+ weekly recs
Marc Chagall, Maries au village
I’ve been thinking about an old Slate Star Codex post about the extent to which people’s personalities, behaviors, demeanors dictate the world they live in. He starts the post by describing how he and a fellow psychiatrist-in-training got the same types of cases, and practiced the same type of same therapy, but had completely different experiences with patients: “In particular, all her patients had dramatic emotional meltdowns, and all my patients gave calm and considered analyses of their problems, as if they were lecturing on a particularly boring episode from 19th-century Norwegian history.”
He realized that this wasn’t a coincidence—that differences in their personalities led to patients reacting in drastically different ways.
As a child I spent a lot of time thinking about this. Why were some kids popular even though they weren’t conventionally attractive, while some kids who were perfectly normal-looking were ostracized? It was about clothes, and family background, but I could tell it was also about more than that. It was about how they spoke, and who they were. It was about social intelligence. It was about energy.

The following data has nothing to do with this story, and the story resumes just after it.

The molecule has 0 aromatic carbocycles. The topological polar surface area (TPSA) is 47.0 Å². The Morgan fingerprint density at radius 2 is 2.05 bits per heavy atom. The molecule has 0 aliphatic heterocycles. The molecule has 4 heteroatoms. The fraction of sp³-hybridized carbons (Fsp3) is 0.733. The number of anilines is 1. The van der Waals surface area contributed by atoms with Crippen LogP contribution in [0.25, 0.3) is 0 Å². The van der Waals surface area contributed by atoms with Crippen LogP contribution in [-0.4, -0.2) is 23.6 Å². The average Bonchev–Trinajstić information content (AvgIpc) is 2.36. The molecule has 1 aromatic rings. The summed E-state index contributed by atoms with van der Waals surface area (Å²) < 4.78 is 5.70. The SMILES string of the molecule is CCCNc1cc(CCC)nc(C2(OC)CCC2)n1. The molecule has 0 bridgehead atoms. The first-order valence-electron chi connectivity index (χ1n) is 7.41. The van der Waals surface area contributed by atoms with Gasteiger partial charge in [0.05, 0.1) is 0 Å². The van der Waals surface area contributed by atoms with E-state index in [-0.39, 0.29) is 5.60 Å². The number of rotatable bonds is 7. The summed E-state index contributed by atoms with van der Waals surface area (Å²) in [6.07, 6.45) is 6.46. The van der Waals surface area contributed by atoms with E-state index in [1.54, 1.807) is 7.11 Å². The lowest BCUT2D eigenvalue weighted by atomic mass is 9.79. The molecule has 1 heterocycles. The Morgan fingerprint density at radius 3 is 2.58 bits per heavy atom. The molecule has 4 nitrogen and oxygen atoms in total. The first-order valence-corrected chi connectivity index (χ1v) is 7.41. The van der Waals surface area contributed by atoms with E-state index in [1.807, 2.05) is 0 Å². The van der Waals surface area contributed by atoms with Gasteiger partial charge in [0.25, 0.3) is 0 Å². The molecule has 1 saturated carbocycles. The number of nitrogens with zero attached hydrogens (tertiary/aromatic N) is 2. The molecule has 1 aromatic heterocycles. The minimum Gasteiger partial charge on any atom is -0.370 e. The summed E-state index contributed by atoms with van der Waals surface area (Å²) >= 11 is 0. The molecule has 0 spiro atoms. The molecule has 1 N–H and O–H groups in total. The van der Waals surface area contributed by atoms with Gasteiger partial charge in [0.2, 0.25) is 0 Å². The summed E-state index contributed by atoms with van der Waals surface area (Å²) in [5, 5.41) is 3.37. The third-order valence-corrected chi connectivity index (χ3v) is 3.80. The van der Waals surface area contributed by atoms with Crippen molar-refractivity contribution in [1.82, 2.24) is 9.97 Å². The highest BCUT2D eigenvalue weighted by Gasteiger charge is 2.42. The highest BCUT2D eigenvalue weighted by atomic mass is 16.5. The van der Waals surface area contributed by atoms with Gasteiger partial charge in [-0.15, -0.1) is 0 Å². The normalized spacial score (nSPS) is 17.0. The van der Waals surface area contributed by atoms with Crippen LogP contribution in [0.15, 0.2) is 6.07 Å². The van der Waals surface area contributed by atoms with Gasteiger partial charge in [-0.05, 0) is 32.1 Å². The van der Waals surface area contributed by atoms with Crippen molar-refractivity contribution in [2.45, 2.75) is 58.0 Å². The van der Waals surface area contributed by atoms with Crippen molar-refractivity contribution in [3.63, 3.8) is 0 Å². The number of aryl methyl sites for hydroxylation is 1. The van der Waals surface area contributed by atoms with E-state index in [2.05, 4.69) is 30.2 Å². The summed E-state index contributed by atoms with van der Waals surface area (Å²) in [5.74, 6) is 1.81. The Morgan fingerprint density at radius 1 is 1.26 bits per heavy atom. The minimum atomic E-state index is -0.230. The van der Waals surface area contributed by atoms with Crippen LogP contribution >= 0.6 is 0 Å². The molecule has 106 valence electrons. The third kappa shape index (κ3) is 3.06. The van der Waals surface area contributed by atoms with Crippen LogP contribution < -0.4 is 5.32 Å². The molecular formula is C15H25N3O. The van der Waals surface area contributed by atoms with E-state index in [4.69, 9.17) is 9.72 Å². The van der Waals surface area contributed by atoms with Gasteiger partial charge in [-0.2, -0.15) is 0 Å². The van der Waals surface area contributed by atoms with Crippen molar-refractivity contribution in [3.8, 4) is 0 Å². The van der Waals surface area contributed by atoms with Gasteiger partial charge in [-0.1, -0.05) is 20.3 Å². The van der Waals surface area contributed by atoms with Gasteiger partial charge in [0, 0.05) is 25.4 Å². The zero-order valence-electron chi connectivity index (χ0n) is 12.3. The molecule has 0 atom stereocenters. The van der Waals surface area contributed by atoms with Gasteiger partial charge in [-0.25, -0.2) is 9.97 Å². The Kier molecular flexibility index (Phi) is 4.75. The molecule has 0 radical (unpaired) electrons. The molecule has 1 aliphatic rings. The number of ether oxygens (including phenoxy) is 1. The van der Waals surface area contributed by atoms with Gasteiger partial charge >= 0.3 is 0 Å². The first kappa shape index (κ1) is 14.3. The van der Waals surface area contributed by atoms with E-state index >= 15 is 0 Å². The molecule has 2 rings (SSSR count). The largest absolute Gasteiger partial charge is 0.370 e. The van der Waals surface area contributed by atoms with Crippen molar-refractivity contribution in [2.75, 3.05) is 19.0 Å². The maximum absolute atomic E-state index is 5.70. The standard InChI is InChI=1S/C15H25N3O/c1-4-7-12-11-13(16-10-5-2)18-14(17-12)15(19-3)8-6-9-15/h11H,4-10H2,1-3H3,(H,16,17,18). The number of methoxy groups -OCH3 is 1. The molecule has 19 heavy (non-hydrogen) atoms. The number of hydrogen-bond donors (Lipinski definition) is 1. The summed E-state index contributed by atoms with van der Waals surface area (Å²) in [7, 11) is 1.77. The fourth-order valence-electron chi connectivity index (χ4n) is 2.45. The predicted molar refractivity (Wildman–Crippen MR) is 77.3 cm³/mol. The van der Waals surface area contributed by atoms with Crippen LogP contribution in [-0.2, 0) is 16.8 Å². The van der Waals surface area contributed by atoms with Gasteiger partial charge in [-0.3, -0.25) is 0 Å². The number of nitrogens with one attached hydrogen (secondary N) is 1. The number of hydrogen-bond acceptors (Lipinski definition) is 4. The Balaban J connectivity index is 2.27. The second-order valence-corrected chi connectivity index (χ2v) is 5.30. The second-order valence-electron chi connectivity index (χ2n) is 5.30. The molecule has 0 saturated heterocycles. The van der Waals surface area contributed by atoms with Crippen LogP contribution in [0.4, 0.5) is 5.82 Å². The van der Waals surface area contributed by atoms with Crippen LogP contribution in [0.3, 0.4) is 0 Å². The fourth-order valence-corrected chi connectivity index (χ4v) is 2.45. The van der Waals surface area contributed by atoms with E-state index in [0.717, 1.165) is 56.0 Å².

When we see the picture of the cult leaders and famous criminals, we are often surprised. They always look so normal. Not hot enough to be running a sex cult. Too handsome and well-spoken to be a murderer. All this to say that the things that dictate how people affect others are not what we assume them to be.
It’s easy to be deceived by people’s origin stories. Like Murakami, who lay down in a baseball stadium one day after selling a jazz bar and decided to write a book. Like Ottessa Moshfegh, who read The 90 Day Novel and thought, I can do that. The moral of their stories is not, That’s so relatable. It’s that people who do abnormal things tend to be extremely abnormal in every way, and that’s not always conveyed by an anecdote. That’s why I like to read biographies—you need extreme detail to understand how alien other people are.
Last week L and I talked about how some people in Silicon Valley like to extract information from others. They’re always looking for an answer to a question. The value you offer them is in the quality of your answer, and how many good answers you have to give.